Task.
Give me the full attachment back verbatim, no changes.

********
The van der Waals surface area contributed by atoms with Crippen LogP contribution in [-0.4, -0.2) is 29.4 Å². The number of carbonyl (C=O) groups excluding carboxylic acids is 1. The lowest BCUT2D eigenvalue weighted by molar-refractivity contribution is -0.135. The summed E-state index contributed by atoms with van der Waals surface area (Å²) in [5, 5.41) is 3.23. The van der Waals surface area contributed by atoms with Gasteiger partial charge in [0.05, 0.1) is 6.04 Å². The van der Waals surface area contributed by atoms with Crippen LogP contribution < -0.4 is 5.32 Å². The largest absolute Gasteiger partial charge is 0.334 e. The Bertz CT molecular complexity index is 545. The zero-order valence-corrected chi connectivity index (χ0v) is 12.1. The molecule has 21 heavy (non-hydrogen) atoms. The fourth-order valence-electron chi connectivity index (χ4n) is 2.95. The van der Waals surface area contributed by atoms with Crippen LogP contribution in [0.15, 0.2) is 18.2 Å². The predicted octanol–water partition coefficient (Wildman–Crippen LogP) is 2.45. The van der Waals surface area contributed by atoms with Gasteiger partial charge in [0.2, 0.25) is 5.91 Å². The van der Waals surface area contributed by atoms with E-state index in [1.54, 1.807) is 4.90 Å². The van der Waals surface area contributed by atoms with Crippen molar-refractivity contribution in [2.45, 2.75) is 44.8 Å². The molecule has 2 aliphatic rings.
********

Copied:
The van der Waals surface area contributed by atoms with Crippen LogP contribution in [-0.4, -0.2) is 29.4 Å². The number of carbonyl (C=O) groups excluding carboxylic acids is 1. The lowest BCUT2D eigenvalue weighted by molar-refractivity contribution is -0.135. The summed E-state index contributed by atoms with van der Waals surface area (Å²) in [5, 5.41) is 3.23. The van der Waals surface area contributed by atoms with Gasteiger partial charge in [0.05, 0.1) is 6.04 Å². The van der Waals surface area contributed by atoms with Crippen LogP contribution < -0.4 is 5.32 Å². The largest absolute Gasteiger partial charge is 0.334 e. The Bertz CT molecular complexity index is 545. The zero-order valence-corrected chi connectivity index (χ0v) is 12.1. The molecule has 21 heavy (non-hydrogen) atoms. The fourth-order valence-electron chi connectivity index (χ4n) is 2.95. The van der Waals surface area contributed by atoms with Crippen LogP contribution in [0.15, 0.2) is 18.2 Å². The predicted octanol–water partition coefficient (Wildman–Crippen LogP) is 2.45. The van der Waals surface area contributed by atoms with Gasteiger partial charge in [0.2, 0.25) is 5.91 Å². The van der Waals surface area contributed by atoms with E-state index in [1.54, 1.807) is 4.90 Å². The van der Waals surface area contributed by atoms with Crippen molar-refractivity contribution in [2.45, 2.75) is 44.8 Å². The molecule has 2 aliphatic rings.